Thursday, September 07, 2006

Community and Conflict


At the moment at church we are talking about what it really means to be in community with each other. For a community to be healthy there needs to be a level of conflict. The presence of conflict in any relationship isn't bad, it's how we respond to it that has the potential for harm.

When I am doing pre-marital counseling with a couple, I become more concerned about couples who 'don't fight' than those that do. In any relationship there is going to be difference which will inevitably will lead to conflict. If there is no conflict my assumption isn't, what lovely polite people, it's what aren't they sharing and are letting fester under the surface until it explodes or eats them alive.

Now if this is the case with 2 people who are getting married, how much more would you expect it to apply to a community or 30 or more families. And yet we don't address it, we don't adopt healthy models of management, resolution, or restoration. We just stick our heads further in the sand expecting it to go away. Do you know what happens when you stick your head in the sand? You expose the most vunerable part of you to get kicked!

In order for there to be healthy community there needs to be ways of having healthy conflict. Healthy ways of addressing differences, concerns, issues, problems before they become an explosion which can have much more devastating effects.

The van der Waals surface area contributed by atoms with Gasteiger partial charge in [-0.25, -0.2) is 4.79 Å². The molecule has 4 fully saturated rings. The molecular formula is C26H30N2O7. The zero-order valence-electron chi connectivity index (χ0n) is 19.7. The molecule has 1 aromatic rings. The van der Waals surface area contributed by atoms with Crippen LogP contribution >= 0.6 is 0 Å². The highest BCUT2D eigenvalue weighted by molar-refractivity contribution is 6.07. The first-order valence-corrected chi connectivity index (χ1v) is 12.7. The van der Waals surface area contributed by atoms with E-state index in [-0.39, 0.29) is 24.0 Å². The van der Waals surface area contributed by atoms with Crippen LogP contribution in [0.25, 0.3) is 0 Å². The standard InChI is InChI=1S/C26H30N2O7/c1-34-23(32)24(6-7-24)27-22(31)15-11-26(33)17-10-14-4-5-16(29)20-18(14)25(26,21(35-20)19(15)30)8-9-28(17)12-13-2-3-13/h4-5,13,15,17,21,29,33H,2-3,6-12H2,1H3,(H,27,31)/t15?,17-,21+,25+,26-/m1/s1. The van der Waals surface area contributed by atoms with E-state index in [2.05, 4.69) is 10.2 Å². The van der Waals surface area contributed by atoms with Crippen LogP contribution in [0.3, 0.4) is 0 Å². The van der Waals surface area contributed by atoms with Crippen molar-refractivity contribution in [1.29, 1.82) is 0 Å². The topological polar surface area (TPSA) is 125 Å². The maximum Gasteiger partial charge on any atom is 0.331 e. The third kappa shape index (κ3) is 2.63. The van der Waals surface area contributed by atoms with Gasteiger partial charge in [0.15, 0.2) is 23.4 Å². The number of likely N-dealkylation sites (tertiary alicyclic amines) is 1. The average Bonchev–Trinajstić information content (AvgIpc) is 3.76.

We need to be able to give each other permission to raise issues with us. We also need to be honest with ourselves, act appropriately and maybe even ask forgiveness once in a while. What a radical concept for a community of Christians.

We are taught about humility, forgiveness, love, honesty, justice, grace and respect, among other things as followers of Jesus. Why do we often find it hard to express these things in our own faith communities? If we can't do it there, what hope do we have being that way with the rest of the world?



1 comment:

Mrs. M said...

I can really appreciate this. It's amazing how much avoidance there often is within faith communities. I respect your striving for openness.